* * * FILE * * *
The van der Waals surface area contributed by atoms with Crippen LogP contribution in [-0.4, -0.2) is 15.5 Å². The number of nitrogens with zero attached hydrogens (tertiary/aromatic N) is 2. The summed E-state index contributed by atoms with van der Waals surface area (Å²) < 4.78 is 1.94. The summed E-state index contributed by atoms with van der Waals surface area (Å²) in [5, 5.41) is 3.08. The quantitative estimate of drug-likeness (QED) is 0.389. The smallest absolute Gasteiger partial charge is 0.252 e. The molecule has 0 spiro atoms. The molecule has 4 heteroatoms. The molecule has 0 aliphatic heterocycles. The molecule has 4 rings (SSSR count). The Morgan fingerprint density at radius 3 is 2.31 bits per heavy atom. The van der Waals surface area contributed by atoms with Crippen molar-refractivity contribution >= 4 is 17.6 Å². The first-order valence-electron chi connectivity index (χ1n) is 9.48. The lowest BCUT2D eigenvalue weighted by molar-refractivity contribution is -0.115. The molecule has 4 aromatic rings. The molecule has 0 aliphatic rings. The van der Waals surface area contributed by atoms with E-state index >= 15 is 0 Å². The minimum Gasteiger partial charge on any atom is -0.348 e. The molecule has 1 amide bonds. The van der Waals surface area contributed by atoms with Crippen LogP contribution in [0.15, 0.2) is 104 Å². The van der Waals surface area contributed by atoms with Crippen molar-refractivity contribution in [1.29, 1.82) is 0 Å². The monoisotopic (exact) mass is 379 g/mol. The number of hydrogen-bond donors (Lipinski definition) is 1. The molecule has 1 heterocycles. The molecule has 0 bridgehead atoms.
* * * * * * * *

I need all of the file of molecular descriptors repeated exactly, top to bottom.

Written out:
The van der Waals surface area contributed by atoms with Crippen LogP contribution in [-0.4, -0.2) is 15.5 Å². The number of nitrogens with zero attached hydrogens (tertiary/aromatic N) is 2. The summed E-state index contributed by atoms with van der Waals surface area (Å²) < 4.78 is 1.94. The summed E-state index contributed by atoms with van der Waals surface area (Å²) in [5, 5.41) is 3.08. The quantitative estimate of drug-likeness (QED) is 0.389. The smallest absolute Gasteiger partial charge is 0.252 e. The molecule has 0 spiro atoms. The molecule has 4 heteroatoms. The molecule has 0 aliphatic heterocycles. The molecule has 4 rings (SSSR count). The Morgan fingerprint density at radius 3 is 2.31 bits per heavy atom. The van der Waals surface area contributed by atoms with Crippen molar-refractivity contribution >= 4 is 17.6 Å². The first-order valence-electron chi connectivity index (χ1n) is 9.48. The lowest BCUT2D eigenvalue weighted by molar-refractivity contribution is -0.115. The molecule has 4 aromatic rings. The molecule has 0 aliphatic rings. The van der Waals surface area contributed by atoms with E-state index >= 15 is 0 Å². The minimum Gasteiger partial charge on any atom is -0.348 e. The molecule has 1 amide bonds. The van der Waals surface area contributed by atoms with Crippen LogP contribution in [0.15, 0.2) is 104 Å². The van der Waals surface area contributed by atoms with Crippen molar-refractivity contribution in [1.29, 1.82) is 0 Å². The monoisotopic (exact) mass is 379 g/mol. The number of hydrogen-bond donors (Lipinski definition) is 1. The molecule has 1 heterocycles. The molecule has 0 bridgehead atoms.